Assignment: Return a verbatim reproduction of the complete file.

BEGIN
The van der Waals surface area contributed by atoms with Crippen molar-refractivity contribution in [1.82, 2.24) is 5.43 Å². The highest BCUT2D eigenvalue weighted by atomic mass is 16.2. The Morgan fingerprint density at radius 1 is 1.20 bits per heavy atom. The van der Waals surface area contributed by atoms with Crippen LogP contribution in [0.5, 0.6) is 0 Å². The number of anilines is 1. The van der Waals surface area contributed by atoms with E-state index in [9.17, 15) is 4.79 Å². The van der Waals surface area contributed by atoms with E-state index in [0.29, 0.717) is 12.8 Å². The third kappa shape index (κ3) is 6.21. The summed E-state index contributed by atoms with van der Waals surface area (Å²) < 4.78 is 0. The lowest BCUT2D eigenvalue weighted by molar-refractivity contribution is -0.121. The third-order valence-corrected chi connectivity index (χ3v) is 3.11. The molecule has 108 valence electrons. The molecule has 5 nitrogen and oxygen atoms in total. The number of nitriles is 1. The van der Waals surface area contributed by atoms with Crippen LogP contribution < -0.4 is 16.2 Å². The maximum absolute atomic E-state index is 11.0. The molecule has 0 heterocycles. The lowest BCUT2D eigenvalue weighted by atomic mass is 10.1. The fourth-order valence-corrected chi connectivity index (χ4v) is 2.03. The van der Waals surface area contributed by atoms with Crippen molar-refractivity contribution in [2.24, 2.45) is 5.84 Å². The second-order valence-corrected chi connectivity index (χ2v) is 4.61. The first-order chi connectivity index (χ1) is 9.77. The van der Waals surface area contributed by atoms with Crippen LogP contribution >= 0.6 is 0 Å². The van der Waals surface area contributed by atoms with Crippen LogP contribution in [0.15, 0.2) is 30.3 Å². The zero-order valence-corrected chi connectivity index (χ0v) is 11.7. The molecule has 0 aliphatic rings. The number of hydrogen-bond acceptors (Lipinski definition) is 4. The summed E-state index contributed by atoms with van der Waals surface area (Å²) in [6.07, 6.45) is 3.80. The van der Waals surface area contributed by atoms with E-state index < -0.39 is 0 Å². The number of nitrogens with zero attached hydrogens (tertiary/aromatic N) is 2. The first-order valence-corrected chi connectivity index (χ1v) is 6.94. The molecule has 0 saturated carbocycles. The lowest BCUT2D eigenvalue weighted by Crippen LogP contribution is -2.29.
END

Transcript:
The van der Waals surface area contributed by atoms with Crippen molar-refractivity contribution in [1.82, 2.24) is 5.43 Å². The highest BCUT2D eigenvalue weighted by atomic mass is 16.2. The Morgan fingerprint density at radius 1 is 1.20 bits per heavy atom. The van der Waals surface area contributed by atoms with Crippen LogP contribution in [0.5, 0.6) is 0 Å². The number of anilines is 1. The van der Waals surface area contributed by atoms with E-state index in [9.17, 15) is 4.79 Å². The van der Waals surface area contributed by atoms with E-state index in [0.29, 0.717) is 12.8 Å². The third kappa shape index (κ3) is 6.21. The summed E-state index contributed by atoms with van der Waals surface area (Å²) < 4.78 is 0. The lowest BCUT2D eigenvalue weighted by molar-refractivity contribution is -0.121. The third-order valence-corrected chi connectivity index (χ3v) is 3.11. The molecule has 108 valence electrons. The molecule has 5 nitrogen and oxygen atoms in total. The number of nitriles is 1. The van der Waals surface area contributed by atoms with Crippen LogP contribution < -0.4 is 16.2 Å². The maximum absolute atomic E-state index is 11.0. The molecule has 0 heterocycles. The lowest BCUT2D eigenvalue weighted by atomic mass is 10.1. The fourth-order valence-corrected chi connectivity index (χ4v) is 2.03. The van der Waals surface area contributed by atoms with Crippen molar-refractivity contribution in [2.24, 2.45) is 5.84 Å². The second-order valence-corrected chi connectivity index (χ2v) is 4.61. The first-order chi connectivity index (χ1) is 9.77. The van der Waals surface area contributed by atoms with Crippen LogP contribution >= 0.6 is 0 Å². The van der Waals surface area contributed by atoms with Crippen LogP contribution in [0.15, 0.2) is 30.3 Å². The zero-order valence-corrected chi connectivity index (χ0v) is 11.7. The molecule has 0 aliphatic rings. The number of hydrogen-bond acceptors (Lipinski definition) is 4. The summed E-state index contributed by atoms with van der Waals surface area (Å²) in [6.07, 6.45) is 3.80. The van der Waals surface area contributed by atoms with E-state index < -0.39 is 0 Å². The number of nitrogens with zero attached hydrogens (tertiary/aromatic N) is 2. The first-order valence-corrected chi connectivity index (χ1v) is 6.94. The molecule has 0 saturated carbocycles. The lowest BCUT2D eigenvalue weighted by Crippen LogP contribution is -2.29.